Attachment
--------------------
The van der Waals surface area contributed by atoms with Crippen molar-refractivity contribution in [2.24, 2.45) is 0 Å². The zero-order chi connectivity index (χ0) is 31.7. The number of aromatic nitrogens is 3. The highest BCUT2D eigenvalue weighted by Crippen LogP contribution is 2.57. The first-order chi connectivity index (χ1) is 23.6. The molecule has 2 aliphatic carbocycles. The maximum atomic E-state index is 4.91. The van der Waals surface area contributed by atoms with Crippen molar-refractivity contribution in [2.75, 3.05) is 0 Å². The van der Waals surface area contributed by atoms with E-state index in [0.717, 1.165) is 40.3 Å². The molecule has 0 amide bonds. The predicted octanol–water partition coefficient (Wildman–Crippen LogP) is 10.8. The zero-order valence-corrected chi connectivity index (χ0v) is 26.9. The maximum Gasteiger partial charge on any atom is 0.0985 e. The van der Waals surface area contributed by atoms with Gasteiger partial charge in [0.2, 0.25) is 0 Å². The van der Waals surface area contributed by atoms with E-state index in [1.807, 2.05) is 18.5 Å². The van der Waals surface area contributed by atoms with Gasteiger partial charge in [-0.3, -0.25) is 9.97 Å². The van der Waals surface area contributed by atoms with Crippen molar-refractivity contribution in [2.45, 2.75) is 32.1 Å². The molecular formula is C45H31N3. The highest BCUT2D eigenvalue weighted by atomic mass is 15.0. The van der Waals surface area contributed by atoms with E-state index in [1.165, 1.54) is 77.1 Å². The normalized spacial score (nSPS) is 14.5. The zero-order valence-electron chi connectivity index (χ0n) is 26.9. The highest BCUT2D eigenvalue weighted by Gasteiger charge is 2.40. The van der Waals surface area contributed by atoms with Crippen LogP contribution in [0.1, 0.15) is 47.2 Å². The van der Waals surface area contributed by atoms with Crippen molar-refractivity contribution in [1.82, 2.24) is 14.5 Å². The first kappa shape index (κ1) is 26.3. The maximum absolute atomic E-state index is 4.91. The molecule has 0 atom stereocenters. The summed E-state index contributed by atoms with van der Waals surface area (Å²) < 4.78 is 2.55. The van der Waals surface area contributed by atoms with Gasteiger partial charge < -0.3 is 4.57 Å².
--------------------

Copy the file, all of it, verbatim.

The van der Waals surface area contributed by atoms with Crippen molar-refractivity contribution in [2.24, 2.45) is 0 Å². The zero-order chi connectivity index (χ0) is 31.7. The number of aromatic nitrogens is 3. The highest BCUT2D eigenvalue weighted by Crippen LogP contribution is 2.57. The first-order chi connectivity index (χ1) is 23.6. The molecule has 2 aliphatic carbocycles. The maximum atomic E-state index is 4.91. The van der Waals surface area contributed by atoms with Crippen molar-refractivity contribution in [2.75, 3.05) is 0 Å². The van der Waals surface area contributed by atoms with E-state index in [0.717, 1.165) is 40.3 Å². The molecule has 0 amide bonds. The predicted octanol–water partition coefficient (Wildman–Crippen LogP) is 10.8. The zero-order valence-corrected chi connectivity index (χ0v) is 26.9. The maximum Gasteiger partial charge on any atom is 0.0985 e. The van der Waals surface area contributed by atoms with Gasteiger partial charge in [0.2, 0.25) is 0 Å². The van der Waals surface area contributed by atoms with E-state index in [1.807, 2.05) is 18.5 Å². The van der Waals surface area contributed by atoms with Gasteiger partial charge in [-0.3, -0.25) is 9.97 Å². The van der Waals surface area contributed by atoms with Crippen molar-refractivity contribution in [2.45, 2.75) is 32.1 Å². The molecular formula is C45H31N3. The highest BCUT2D eigenvalue weighted by atomic mass is 15.0. The van der Waals surface area contributed by atoms with E-state index in [1.165, 1.54) is 77.1 Å². The normalized spacial score (nSPS) is 14.5. The zero-order valence-electron chi connectivity index (χ0n) is 26.9. The highest BCUT2D eigenvalue weighted by Gasteiger charge is 2.40. The van der Waals surface area contributed by atoms with Crippen LogP contribution in [0.1, 0.15) is 47.2 Å². The van der Waals surface area contributed by atoms with Crippen molar-refractivity contribution in [1.82, 2.24) is 14.5 Å². The first kappa shape index (κ1) is 26.3. The maximum absolute atomic E-state index is 4.91. The molecule has 0 atom stereocenters. The summed E-state index contributed by atoms with van der Waals surface area (Å²) < 4.78 is 2.55. The van der Waals surface area contributed by atoms with Gasteiger partial charge < -0.3 is 4.57 Å².